This is not how the Yankees envisioned christening their new $1.3 billion palace. With anointed “ace” CC Sabathia on the hill and Yankee legend Derek Jeter in the lineup, the Yankee mythos seemed to dictate that New York would achieve victory on this day, much in the same way they did when the original Yankee stadium was opened in 1923, highlighted with a home run by — who else — Babe Ruth.
But the lineage of “The House that Jeter Built” would have a far less auspicious beginning. The events of the day began well. A Yankee — Johnny Damon — suitably recorded the first hit in the Stadium’s young history and stalwart Jorge Posada smashed the first home run, a solo shot in the bottom of the fifth inning. In addition to the offensive firsts, Sabathia (who threw the first pitch in the Stadium’s history) also looked strong, surrendering only one run in his 5 2/3 innings of work, although he was plagued by a bout of wildness that would necessitate (in Girardi’s opinion) an early exit.
But then came the disastrous seventh inning. That was when everyone was reminded that this is not 1923, and the only sign of Babe Ruth’s presence is his plaque that was transplanted into the new monument park. Indians centerfielder Grady Seizmore delivered the crippling blow; a grand slam that was the exclamation point on a nine-run inning (breaking a 1-1 tie) that would prove far too formidable for the Yankees to overcome. It was the first loss after 11 straight wins in home opening games. But then again, it was the first game not played at the original Yankee Stadium since the team’s brief stint at Shea Stadium during the original stadium’s defacing renovations in 1974.
Any pragmatic observer must dismiss concepts like the “ghosts” of Yankee Stadium or the (now broken) “Curse of Babe Ruth” upon the Boston Red Sox. But after watching the Indians offensive explosion in the seventh and a 10-2 score posted on the state-of-the-art, high-def megatron in center field as the inaugural game concluded, one has to wonder if there is some merit to the esoteric descriptions that weave the seemingly divine tapestry comprising the history of the team in the old stadium. When the Yankees left the Polo Grounds after their World Series loss to the Giants in 1922, and promptly won the World Series in 1923 — initiating a reign of dominance that would last the better part of eight decades — they established Yankee Stadium as a setting where baseball history and mythology would be written. One might postulate that, as the team leaves behind the stage upon which its legend was created, it might also have abandoned the last vestiges of the arcane intangibles that gave the Yankees their identity.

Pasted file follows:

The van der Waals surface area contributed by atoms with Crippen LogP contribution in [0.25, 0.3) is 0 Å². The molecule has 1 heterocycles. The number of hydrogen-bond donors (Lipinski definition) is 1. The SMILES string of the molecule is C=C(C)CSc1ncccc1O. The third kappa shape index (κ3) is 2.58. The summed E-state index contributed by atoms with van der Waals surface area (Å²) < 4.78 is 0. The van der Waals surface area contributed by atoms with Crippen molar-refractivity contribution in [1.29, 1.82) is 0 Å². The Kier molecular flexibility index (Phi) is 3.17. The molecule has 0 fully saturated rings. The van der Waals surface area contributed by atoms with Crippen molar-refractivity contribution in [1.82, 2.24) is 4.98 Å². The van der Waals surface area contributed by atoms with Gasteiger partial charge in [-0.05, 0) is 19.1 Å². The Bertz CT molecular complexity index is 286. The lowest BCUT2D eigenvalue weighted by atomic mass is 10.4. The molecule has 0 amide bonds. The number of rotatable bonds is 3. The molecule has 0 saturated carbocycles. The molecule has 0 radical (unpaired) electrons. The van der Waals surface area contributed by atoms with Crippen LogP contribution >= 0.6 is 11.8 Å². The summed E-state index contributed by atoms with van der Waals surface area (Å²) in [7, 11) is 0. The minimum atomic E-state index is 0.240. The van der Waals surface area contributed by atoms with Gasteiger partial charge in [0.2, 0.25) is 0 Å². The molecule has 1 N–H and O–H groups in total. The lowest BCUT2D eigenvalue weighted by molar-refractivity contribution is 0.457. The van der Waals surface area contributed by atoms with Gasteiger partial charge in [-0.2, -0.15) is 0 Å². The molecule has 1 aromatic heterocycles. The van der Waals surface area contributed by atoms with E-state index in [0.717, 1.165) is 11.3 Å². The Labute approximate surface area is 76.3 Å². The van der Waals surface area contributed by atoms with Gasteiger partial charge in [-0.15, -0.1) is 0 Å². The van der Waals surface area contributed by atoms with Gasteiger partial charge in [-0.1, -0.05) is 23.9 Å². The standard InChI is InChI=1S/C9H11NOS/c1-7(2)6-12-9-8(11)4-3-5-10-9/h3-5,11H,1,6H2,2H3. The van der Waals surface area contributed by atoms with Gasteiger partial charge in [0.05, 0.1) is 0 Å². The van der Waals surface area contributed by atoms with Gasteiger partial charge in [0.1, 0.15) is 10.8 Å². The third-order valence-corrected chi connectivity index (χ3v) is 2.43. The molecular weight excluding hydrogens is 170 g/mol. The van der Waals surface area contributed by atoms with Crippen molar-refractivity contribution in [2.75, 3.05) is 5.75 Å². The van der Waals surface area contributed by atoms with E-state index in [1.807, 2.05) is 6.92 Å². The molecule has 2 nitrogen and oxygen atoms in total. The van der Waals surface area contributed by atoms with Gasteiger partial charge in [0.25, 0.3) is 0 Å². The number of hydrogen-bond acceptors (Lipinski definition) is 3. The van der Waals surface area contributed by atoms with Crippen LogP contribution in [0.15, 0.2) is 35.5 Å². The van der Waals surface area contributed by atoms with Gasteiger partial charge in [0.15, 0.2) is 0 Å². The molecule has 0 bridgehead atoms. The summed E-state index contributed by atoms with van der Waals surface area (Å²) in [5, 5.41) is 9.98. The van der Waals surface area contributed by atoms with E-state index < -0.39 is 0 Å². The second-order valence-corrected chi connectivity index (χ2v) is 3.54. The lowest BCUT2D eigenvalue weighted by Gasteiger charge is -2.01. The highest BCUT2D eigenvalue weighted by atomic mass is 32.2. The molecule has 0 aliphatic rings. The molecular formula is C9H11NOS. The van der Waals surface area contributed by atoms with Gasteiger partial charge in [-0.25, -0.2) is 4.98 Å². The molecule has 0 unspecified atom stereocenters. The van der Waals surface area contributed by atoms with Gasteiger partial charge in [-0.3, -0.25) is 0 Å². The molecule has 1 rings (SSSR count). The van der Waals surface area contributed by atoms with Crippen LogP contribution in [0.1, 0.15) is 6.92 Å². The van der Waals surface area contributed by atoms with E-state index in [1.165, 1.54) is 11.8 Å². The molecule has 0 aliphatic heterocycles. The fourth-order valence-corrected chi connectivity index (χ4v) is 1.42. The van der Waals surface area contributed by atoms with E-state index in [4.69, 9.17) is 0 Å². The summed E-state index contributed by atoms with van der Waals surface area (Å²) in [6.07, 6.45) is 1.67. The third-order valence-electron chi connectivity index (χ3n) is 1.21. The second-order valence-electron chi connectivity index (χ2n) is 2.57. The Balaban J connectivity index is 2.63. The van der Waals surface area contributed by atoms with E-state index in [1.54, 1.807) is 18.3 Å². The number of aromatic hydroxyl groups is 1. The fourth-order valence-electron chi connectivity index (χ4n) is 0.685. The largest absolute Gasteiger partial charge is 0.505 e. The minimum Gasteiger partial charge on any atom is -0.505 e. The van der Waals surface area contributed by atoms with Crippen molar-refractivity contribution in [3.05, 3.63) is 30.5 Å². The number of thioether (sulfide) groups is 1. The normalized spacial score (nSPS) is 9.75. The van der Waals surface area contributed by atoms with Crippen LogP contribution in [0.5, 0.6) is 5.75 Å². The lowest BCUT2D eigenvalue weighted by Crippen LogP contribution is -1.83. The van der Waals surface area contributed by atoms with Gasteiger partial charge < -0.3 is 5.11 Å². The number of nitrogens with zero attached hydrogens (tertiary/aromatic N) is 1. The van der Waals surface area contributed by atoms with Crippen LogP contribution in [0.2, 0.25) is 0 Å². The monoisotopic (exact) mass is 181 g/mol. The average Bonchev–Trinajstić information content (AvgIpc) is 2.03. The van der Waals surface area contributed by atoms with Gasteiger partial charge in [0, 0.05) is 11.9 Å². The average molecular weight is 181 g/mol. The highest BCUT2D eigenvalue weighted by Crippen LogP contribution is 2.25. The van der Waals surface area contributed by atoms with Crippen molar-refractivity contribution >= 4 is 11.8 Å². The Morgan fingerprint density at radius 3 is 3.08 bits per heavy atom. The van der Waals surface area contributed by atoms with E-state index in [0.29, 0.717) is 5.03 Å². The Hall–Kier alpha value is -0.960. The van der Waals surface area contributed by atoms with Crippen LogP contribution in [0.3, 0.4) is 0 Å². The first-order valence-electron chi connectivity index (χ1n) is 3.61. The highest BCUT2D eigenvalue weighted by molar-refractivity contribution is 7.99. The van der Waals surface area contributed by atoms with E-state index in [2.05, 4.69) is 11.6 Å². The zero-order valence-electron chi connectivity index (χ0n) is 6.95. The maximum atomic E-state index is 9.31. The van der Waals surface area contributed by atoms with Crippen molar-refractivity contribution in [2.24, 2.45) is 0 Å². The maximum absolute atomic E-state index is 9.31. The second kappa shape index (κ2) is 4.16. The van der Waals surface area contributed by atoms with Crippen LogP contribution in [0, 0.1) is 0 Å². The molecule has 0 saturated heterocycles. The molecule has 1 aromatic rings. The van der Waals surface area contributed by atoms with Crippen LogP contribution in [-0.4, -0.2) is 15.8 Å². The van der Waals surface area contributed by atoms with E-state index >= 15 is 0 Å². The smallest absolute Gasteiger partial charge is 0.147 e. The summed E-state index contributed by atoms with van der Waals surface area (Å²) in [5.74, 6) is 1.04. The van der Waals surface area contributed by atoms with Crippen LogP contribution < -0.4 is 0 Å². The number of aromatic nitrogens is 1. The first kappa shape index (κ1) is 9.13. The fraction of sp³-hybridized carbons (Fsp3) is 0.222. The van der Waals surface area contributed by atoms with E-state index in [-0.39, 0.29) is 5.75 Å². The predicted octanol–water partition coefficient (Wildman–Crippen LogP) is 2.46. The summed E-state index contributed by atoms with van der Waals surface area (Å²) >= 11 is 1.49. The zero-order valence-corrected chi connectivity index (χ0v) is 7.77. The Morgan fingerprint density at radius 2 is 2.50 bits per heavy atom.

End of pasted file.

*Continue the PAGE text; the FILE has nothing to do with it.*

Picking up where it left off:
Then again, one would be negligent not to remember that the Yankees played the entirety of the 1980s in the old Yankee Stadium — a decade in which they led baseball in wins and yet never made the playoffs. And in that context, one may conclude that it may be a little early to overreact to one loss at the new park; although that structure of logic is not likely to govern the thought processes or reactions of the various periodicals published in New York, namely the New York Post and its notorious back page.
Random Notes: While Sabathia’s stat line for the game doesn’t look bad, he did walk five batters, running his pitch count up to a gaudy 122 when he was pulled in the sixth in a 1-1 tie. For CC to be effective this season, he must regain command and control over his pitches, much like he did midway through last season.
With the oft-injured Xavier Nady back on the DL, the Yankees now have a regular spot for hot-hitting (and pitching?) Nick Swisher. Batting fourth on Opening Day, he
contributed only one hit, but it was a hard, line-drive double. Swisher continues to live up to his potential in terms of power production (see his 35 home runs in 2006 with Oakland) and on-base skills (he posted a .372 OBP in ’06 even though he batted only .254). With Swisher starting, the Yankees will feature three switch hitters with power — a proposition that could be devastating for opposing pitchers.
Robinson Cano also continued his prolific start on Thursday, going 3-for-4 and raising his batting average to .382, with a stellar .447 OBP and a 1.065 OPS. Cano is erasing all remembrance of his slow start last season, and the doubts that sprang up around him because of it.